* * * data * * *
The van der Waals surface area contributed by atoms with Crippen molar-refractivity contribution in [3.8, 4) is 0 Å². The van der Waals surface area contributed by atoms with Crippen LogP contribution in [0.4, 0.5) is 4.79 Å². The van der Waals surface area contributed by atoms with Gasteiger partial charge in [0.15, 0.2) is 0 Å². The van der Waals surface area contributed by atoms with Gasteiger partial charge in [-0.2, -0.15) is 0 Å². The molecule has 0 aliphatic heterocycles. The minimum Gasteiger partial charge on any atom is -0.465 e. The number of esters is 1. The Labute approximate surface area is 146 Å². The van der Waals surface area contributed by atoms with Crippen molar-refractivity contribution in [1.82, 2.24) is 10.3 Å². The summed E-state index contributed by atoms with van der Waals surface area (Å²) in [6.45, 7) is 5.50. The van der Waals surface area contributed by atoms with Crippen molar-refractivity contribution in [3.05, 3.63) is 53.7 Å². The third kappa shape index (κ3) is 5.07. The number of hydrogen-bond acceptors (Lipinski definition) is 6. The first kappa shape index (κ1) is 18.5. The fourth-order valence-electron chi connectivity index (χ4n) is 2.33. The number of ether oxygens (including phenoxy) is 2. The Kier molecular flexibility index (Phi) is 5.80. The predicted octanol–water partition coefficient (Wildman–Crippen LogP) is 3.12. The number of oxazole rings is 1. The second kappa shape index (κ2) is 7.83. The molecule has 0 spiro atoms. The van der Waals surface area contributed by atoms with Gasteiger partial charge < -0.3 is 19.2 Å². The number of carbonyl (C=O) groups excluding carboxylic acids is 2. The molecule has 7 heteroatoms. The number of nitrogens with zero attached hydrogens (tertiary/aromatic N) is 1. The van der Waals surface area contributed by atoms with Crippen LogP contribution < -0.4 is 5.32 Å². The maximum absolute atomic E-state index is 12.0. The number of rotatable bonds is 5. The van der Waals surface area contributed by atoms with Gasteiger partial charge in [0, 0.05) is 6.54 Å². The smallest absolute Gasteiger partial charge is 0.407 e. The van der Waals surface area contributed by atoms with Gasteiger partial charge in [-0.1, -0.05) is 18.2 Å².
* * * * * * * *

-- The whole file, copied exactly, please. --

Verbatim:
The van der Waals surface area contributed by atoms with Crippen molar-refractivity contribution in [3.8, 4) is 0 Å². The van der Waals surface area contributed by atoms with Crippen LogP contribution in [0.4, 0.5) is 4.79 Å². The van der Waals surface area contributed by atoms with Gasteiger partial charge in [0.15, 0.2) is 0 Å². The van der Waals surface area contributed by atoms with Gasteiger partial charge in [-0.2, -0.15) is 0 Å². The molecule has 0 aliphatic heterocycles. The minimum Gasteiger partial charge on any atom is -0.465 e. The number of esters is 1. The Labute approximate surface area is 146 Å². The van der Waals surface area contributed by atoms with Crippen molar-refractivity contribution in [1.82, 2.24) is 10.3 Å². The summed E-state index contributed by atoms with van der Waals surface area (Å²) in [6.45, 7) is 5.50. The van der Waals surface area contributed by atoms with Crippen molar-refractivity contribution in [3.05, 3.63) is 53.7 Å². The third kappa shape index (κ3) is 5.07. The number of hydrogen-bond acceptors (Lipinski definition) is 6. The first kappa shape index (κ1) is 18.5. The fourth-order valence-electron chi connectivity index (χ4n) is 2.33. The number of ether oxygens (including phenoxy) is 2. The Kier molecular flexibility index (Phi) is 5.80. The predicted octanol–water partition coefficient (Wildman–Crippen LogP) is 3.12. The number of oxazole rings is 1. The second kappa shape index (κ2) is 7.83. The molecule has 0 spiro atoms. The van der Waals surface area contributed by atoms with Gasteiger partial charge < -0.3 is 19.2 Å². The number of carbonyl (C=O) groups excluding carboxylic acids is 2. The molecule has 7 heteroatoms. The number of nitrogens with zero attached hydrogens (tertiary/aromatic N) is 1. The van der Waals surface area contributed by atoms with Crippen LogP contribution < -0.4 is 5.32 Å². The maximum absolute atomic E-state index is 12.0. The number of rotatable bonds is 5. The van der Waals surface area contributed by atoms with Gasteiger partial charge in [0, 0.05) is 6.54 Å². The smallest absolute Gasteiger partial charge is 0.407 e. The van der Waals surface area contributed by atoms with Gasteiger partial charge in [-0.1, -0.05) is 18.2 Å².